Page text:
For many B2Bs there’s a fairly clear path to building an effective paid search keyword strategy. CRM software, payroll services, and ad agencies are all pretty easy to figure out. But when you’re a B2B that sells products that consumers also use, things can get tricky.

Great examples of this are Industrial HVAC companies, professional electronics stores, and office movers. Sure, you can simply include qualifier keywords like corporate or business but that could greatly curtail your reach and ability to scale.

This article will cover the how-to for keyword strategy and delve into a bunch of tips and tricks for reaching your business audience while blocking unwanted consumers.

DISCLOSURE: Some of the products mentioned in this post may contain affiliate links that at no additional cost to you, we may earn a small commission. Importantly, we only promote products that we use ourselves.

Keyword Qualifiers

Using keywords qualifiers is a perfectly valid strategy here, but it will limit your reach. This is particularly true when search queries don’t typically include those qualifiers. If you’re an office moving company you can probably get away with keywords like:

  • +office +movers
  • +business +movers
  • +corporate +movers
  • +company +movers

Most people looking for help to move their business would, indeed, include a qualifier.

On the other hand, if you sell laser printers for business, your target audience may often search simply for laser printers. If you use qualifiers for this niche you may only see a small fraction of qualified impressions for your ads.

Negative Keywords

If you’re having trouble driving your desired lead volume, you may have to turn to unqualified keywords. This is going to generate a lot of impressions from consumers. There are a number of ways to deal with this issue, and we’ll explore those. But your main tool here is going to be negative keywords.

In the office mover example a good place to start would be with home furnishings, rooms, and dwelling types:

  • -couch
  • -sofa
  • -dinette
  • -bedroom
  • -living
  • -home
  • -house
  • -condo
  • -apartment

But remember, this is just a starting point. You will need to review your search terms frequently (especially in the beginning) and add anything that appears to be specific to consumers.

Keyword Research

If you’re having a tough time getting started with keywords I recommend using SEMrush or SpyFu to check out what your direct competitors are targeting. SEMrush starts at $99/month but offers a 7-day free trial. SpyFu doesn’t offer a free trial but costs just $39/month. A 1-month subscription for either service will pay for itself with the insights you gain.

Ad Qualifiers

If you know your ads are going to run to some consumers you can prevent low-value clicks by using qualifiers in your ads. Spell out clearly that you only service industry with a Headline like Office Moving Specialists. Include copy that indicates your business-oriented pricing, this often makes it obvious that you’re not for consumers. Add additional queues that you’re only B2B in your site link and callout extensions.

Keep in mind that doing this will lower your ads’ click-through-rate (CTR) and drive up your average cost-per-click (CPC). But that’s much better than paying for clicks that will never convert.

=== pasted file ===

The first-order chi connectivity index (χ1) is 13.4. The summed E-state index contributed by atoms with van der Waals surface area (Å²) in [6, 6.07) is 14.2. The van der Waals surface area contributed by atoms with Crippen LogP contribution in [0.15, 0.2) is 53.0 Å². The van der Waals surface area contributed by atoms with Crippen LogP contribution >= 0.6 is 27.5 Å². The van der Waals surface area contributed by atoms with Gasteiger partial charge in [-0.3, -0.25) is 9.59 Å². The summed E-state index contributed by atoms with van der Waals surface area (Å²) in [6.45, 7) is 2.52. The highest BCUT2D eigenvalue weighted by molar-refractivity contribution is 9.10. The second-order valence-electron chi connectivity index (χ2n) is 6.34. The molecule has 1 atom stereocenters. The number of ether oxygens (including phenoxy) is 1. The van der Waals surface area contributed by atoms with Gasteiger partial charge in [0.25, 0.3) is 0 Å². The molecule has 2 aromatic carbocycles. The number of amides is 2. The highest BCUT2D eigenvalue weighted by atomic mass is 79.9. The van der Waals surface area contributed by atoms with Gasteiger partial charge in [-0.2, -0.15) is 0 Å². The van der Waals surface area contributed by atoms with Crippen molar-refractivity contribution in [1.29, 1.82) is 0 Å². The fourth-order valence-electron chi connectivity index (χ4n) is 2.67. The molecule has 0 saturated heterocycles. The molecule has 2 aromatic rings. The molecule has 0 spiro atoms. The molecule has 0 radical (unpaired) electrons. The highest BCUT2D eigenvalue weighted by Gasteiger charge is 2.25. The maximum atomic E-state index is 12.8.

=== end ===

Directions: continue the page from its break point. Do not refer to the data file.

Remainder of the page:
Ad Schedule

Most business people look for related services during office hours. With that in mind, you should consider restricting your ad schedule to typical office hours, 9 AM – 5 PM, Monday – Friday, for example. This will eliminate some opportunities but will cut out a lot of consumer search ad impressions that would tend to happen off-hours.

If you’re not sure whether this is a good idea, run 24/7 and review your conversion data periodically as part of your regular optimization process.

And remember, if you sell nationally or internationally, you may want to set up different campaigns for respective time-zones.


I would be careful with this one, but if your target is white-collar business people consider reducing your bids on mobile devices. These folks will ordinarily be on their computer. But as with ad schedules, you can use a wait and see approach.

Audience Targeting

Google offers a wide range of In-Market Audiences specific to business needs.

In-Market Business Audiences

You absolutely should add any and all audiences that match what you offer and set these to observation. Collect some conversion data and you’ll probably find that these warrant a positive bid adjustment.

If you’re really struggling to avoid consumers there is another option here. Add all business-related In-Market Audiences to your campaign or ad group and choose the “targeting” option. By choosing “targeting” you will be excluding your ads from running to anybody that’s not in one of the selected audiences.

This will greatly limit the reach of your campaign but it will almost certainly drive a higher percentage of businesspeople to your site.

Also, consider a hybrid approach. Run one ad group exclusively to In-Market business audiences with high bids, and run one group to everybody else, with low bids.

Detailed Demographics Targeting

Much like Audience targeting, you can target people in a specific industry such as Construction, Educational, or Financial. If you offer tool rentals you know what to choose here. You can also choose company size lists, which is perfect if you only sell to small or big businesses.

Use the same approach here as I described in Audience Targeting above.


Targeting the business crowd and playing keep-away with consumers involves a lot more than using keyword qualifiers and negatives. By using a combination of tactics you can dramatically improve the quality of our PPC traffic.

Give it a try and let us know in the comments if it has improved your campaign performance.